While numerous businesses along the East Coast are likely struggling to reopen (or even answer the phone) due to floods and power outages caused by Hurricane Irene, many outdoor and fintess retailers reached by SNEWS were spared by the storm and even saw a boost in business.
Hurricanes good for business…sometimes
Though the Associated Press reported weather research firm Planalytics estimates that Irene stopped 80 million shoppers from hitting the malls the weekend of the storm, many outdoor retailers saw a surge in business from people preparing for the storm.
At Gander Mountain in Salisbury, Md., store supervisor Stephanie Hull said she saw an increase in shopper traffic Aug. 23, with many buying generators and batteries.The store was open for a while on Saturday, as the storm moved in, but it was a slow day. Hull said the slow business Saturday was offset by Friday’s uptick.
It was the same story for many other outdoor retailers in the storm's path.
“We saw people coming in and picking up rain jackets and fleeces,” said Steven Atocha, one of the owners of Middlebury Mountaineer in Middlebury, Vt. Although, he said he couldn't tell if the boost in business was due to the hurricane or becuase Middlebury College students were moving in over the weekend.
Though Middlebury was largely unaffected, the towns around it, such as Atocha’s town of Lincoln, Vt., which is about 20 miles away from Middlebury, were. “One of the stores just got picked up off its foundation and moved,” Atocha said. Half of his town is without power and many buildings were damaged.
People went to Hudson Trail Outfitters in Annapolis, Md., to purchase lanterns and stoves, which manager Wayne Harris said offset the slower business during the storm. “We couldn’t have enough lanterns and stoves,” Harris said.
Heather Lipman, manager at Tents and Trails in New York City, said the city forced the store to close a half-day on Saturday and all of Sunday. “Losing a Sunday is a big deal,” Lipman said.
But one of her sales associates, Joshua Friedman, said the surge in business the store saw on Friday was more than enough to make up for it. “People waited until the last minute,” Friedman said, noting that crank flashlights and radios, batteries, multitools, windproof matches and glowsticks were popular items. “Friday was a phenomenal day.” Friedman was shocked at how many people didn’t have the essentials like flashlights and batteries – items he said he thinks every home should have after 9/11.
At Princeton Sports, Inc., in Baltimore, Md., people came in before the storm looking for flashlights. Saturday was a little slow but on Sunday the store did really well, said sales associate Josh Leitzel.
For other retailers, business was not affected very much at all.
Steve Cole of Hanover Outdoors in Hanover, N.H., said he chose to close the small store on the Appalachian Trail because “we felt that it would not be economical to stay open as there was nobody up here,” Cole said, but even so, “We didn’t lose a lot of business.”
Dodging the damage
Though SNEWS couldn't reach some retailers in the hardest hit areas of Hurricane Irene's resulting floodwaters and wind damage -- the phone rang without answer at some specialty shops in North Carolina, New Jersey and Vermont -- those we did reach said damage, if any, was minimal.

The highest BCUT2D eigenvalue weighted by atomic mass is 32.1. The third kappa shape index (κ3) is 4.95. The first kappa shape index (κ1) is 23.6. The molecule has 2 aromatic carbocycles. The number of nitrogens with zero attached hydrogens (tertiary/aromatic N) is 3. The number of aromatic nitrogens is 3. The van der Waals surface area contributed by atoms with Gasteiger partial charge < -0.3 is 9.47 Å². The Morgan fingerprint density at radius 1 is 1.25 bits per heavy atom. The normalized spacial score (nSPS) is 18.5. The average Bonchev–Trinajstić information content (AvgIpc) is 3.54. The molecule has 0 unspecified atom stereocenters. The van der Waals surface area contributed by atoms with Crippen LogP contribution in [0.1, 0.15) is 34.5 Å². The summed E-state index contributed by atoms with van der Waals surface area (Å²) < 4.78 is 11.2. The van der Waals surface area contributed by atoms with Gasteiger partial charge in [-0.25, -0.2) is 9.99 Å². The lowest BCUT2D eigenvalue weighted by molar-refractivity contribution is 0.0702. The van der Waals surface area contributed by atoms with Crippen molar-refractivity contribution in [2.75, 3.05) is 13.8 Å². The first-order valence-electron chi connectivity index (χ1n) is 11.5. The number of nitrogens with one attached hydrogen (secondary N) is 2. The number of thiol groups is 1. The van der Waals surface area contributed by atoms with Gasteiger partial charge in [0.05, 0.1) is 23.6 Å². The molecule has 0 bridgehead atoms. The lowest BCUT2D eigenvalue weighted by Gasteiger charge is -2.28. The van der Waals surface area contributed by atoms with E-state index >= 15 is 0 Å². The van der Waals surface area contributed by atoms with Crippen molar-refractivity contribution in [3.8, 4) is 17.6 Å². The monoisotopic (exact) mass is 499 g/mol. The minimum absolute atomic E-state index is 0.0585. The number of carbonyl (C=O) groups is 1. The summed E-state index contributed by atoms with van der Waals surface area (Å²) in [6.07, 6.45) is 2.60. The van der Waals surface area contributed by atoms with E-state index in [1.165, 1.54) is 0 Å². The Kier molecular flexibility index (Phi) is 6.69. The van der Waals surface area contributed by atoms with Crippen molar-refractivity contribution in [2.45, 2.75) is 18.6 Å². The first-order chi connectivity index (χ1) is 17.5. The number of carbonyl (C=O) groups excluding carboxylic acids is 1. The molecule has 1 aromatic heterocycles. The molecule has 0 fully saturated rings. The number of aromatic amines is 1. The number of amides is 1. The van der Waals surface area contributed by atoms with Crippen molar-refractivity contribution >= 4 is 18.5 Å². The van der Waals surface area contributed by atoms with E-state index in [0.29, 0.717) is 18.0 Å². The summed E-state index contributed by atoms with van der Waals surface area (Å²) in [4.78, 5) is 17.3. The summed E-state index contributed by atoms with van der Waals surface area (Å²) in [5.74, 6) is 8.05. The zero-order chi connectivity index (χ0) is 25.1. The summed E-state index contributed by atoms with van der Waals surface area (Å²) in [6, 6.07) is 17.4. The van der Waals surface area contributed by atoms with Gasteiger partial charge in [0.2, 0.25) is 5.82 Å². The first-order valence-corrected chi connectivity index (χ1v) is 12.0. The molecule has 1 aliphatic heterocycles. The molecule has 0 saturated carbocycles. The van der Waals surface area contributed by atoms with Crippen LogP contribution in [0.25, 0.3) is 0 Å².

“One letter ripped off the building, which is minor and replaceable,” Hull at Gander Mountain said.
Onion River Sports in Montpelier, Vt., learned its lesson from the Memorial Day 2011 flooding it suffered through and kept its inventory dry during this storm.
“In Montpelier the river was raging pretty hard but it didn’t get near as high as it did on Memorial Day weekend when we had a big flood,” said sales associate Brett Leeper. “We were just really prepared this time. Last time it snuck up on us.” Leeper said the store had its backup generator good to go and most of its inventory removed from the basement, which flooded on Memorial Day
Business as usual
For Fitness Lifestyles, a fitness retailer in Asbury Park, N.J., Irene didn’t really mess with business all that much due to its quick-moving nature, said sales representative Eric Morley.
“Friday, with all the warnings, people started to leave town because we’re right by the ocean,” Morley said. The storm raged up the coast on Saturday and by 1 p.m. that day, Morley said the staff had already boarded up the store to make sure it was safe. Sunday, after the town’s curfew was lifted, the store was up and running once more.
“We were fortunate our area didn’t have any physical damage,” Morley said. The weekends don't generally see more business than the weekdays for Fitness Lifestyles, Morely said, so the business was largely unaffected.
For the most part, retailers were grateful to have gotten through the storm without so much as a scratch on a window and Cole of Hanover Outdoors is one of them.
“Here in the upper valley there was a lot of damage to bridges. We had bridges in the upper valley here that disappeared,” Cole said. “I think we all feel really grateful to get through it as well as we did.”
Read about how Hurricane Irene affected the ski business in Vermont here.And tell us in the comment section below how the storm affected your outdoor, fitness or wintersports store or company, or share advice on what you did to prepare and minimize damage.